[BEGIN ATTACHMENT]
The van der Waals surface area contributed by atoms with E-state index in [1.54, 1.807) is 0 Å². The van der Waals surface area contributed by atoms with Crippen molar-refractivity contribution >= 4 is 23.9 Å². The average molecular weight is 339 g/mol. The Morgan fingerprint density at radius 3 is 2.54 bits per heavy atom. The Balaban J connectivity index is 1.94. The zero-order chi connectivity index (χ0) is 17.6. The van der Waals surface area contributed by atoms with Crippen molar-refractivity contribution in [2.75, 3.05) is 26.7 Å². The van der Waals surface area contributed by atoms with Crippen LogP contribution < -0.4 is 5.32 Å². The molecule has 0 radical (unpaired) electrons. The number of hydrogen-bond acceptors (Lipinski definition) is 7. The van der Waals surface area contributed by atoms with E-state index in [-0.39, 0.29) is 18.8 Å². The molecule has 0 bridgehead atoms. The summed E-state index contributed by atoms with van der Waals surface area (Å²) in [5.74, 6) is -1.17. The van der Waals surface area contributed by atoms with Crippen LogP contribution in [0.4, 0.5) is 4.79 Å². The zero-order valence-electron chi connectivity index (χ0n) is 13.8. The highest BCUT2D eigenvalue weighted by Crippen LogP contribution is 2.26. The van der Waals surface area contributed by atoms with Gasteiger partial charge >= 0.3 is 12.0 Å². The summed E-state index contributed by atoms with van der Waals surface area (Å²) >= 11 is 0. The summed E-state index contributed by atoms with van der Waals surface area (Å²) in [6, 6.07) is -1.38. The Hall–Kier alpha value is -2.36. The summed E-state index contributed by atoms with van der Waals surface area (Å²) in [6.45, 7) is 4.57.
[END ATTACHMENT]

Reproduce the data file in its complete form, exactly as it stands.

The van der Waals surface area contributed by atoms with E-state index in [1.54, 1.807) is 0 Å². The van der Waals surface area contributed by atoms with Crippen molar-refractivity contribution >= 4 is 23.9 Å². The average molecular weight is 339 g/mol. The Morgan fingerprint density at radius 3 is 2.54 bits per heavy atom. The Balaban J connectivity index is 1.94. The zero-order chi connectivity index (χ0) is 17.6. The van der Waals surface area contributed by atoms with Crippen molar-refractivity contribution in [2.75, 3.05) is 26.7 Å². The van der Waals surface area contributed by atoms with Crippen LogP contribution < -0.4 is 5.32 Å². The molecule has 0 radical (unpaired) electrons. The number of hydrogen-bond acceptors (Lipinski definition) is 7. The van der Waals surface area contributed by atoms with E-state index in [-0.39, 0.29) is 18.8 Å². The molecule has 0 bridgehead atoms. The summed E-state index contributed by atoms with van der Waals surface area (Å²) in [5.74, 6) is -1.17. The van der Waals surface area contributed by atoms with Crippen LogP contribution in [0.4, 0.5) is 4.79 Å². The zero-order valence-electron chi connectivity index (χ0n) is 13.8. The highest BCUT2D eigenvalue weighted by Crippen LogP contribution is 2.26. The van der Waals surface area contributed by atoms with Gasteiger partial charge >= 0.3 is 12.0 Å². The summed E-state index contributed by atoms with van der Waals surface area (Å²) >= 11 is 0. The summed E-state index contributed by atoms with van der Waals surface area (Å²) in [6, 6.07) is -1.38. The Hall–Kier alpha value is -2.36. The summed E-state index contributed by atoms with van der Waals surface area (Å²) in [6.45, 7) is 4.57.